The Makuleke people are a Tsonga speaking tribe who lived in the northern section of the Singwidzi Game Reserve which was once in the Pafuri area of what is now the Kruger National Park. In 1912, a number of these villages were relocated to make way for the park. As time went on, the tribe moved back into the area as there were no rangers to stop them.
The National Parks created a proposal, in 1930, to include the area between Levuvhu and Limpopo in the Kruger National Park and so by 1933, Pafuri Game Reserve was declared and given to the National Parks Board to run.
This meant that once again, the tribe had to be relocated and the proposal for the land to be given to the tribe was considered unsuitable. Even the board secretary was unhappy with the proposed land, as he felt that the land being proposed was not agriculturally viable and so it would be wholly unfair for the tribe which was sustained by farming.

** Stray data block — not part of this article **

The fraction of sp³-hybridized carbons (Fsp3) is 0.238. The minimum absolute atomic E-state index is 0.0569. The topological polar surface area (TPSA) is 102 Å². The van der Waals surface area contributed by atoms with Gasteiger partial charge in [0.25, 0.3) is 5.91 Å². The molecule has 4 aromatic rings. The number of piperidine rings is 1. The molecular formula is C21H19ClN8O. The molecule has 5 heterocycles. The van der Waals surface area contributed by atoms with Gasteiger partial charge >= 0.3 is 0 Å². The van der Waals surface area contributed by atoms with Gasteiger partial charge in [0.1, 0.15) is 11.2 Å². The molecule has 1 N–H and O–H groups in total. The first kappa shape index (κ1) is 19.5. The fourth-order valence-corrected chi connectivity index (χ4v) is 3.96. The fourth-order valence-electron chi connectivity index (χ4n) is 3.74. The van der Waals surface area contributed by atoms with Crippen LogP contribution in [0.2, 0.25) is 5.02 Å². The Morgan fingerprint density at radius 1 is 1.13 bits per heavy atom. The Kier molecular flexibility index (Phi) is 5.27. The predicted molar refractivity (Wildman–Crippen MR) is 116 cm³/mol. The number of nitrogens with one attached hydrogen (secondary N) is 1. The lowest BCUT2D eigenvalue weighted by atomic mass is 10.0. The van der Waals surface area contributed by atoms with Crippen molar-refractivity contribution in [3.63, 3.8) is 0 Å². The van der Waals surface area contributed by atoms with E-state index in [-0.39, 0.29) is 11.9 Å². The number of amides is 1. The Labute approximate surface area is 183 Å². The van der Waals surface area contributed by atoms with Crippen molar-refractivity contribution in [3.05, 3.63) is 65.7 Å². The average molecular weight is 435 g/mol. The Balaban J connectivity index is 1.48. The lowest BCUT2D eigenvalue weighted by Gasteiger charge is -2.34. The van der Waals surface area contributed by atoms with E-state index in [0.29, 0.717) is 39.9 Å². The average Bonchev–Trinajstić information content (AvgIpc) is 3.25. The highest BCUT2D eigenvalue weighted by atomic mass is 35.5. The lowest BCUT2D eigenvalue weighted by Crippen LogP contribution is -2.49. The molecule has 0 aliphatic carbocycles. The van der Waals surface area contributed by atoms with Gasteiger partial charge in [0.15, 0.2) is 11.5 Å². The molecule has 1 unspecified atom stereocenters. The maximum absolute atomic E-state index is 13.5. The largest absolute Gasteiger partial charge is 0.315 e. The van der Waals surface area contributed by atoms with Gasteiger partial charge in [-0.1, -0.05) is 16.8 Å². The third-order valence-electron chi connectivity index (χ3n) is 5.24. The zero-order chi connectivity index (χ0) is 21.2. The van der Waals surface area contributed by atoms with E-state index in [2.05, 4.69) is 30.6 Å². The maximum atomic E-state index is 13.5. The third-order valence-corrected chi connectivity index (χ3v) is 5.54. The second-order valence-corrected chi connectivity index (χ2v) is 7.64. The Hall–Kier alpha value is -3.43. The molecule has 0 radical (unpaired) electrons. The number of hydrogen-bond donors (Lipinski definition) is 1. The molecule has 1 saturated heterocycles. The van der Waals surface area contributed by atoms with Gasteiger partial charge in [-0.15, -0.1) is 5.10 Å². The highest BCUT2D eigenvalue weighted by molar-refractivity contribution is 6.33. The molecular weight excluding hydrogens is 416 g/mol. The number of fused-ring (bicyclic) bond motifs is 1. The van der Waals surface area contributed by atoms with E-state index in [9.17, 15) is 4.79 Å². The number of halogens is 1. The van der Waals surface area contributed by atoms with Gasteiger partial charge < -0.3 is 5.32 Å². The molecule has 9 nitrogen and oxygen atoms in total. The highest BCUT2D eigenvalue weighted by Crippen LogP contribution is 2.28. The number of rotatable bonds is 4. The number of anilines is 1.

The Parks Board decided to return the Pafuri Game Reserve to the provincial authorities in 1952, stating that the park was unworkable simply because areas were still inhabited by the Makuleke tribe. Sadly, the tribe would eventually, in 1969, be removed to the Natlavi area, and under the Restitution of Land Rights Act of 1997, the tribe would demand the right to their land be given back. 18 months of intense negotiations would follow until a settlement was eventually reached. The South African National Parks Board and the claimants stated that it was a “world class agreement” as well as a breakthrough for South African conservation.
A breakdown of the agreement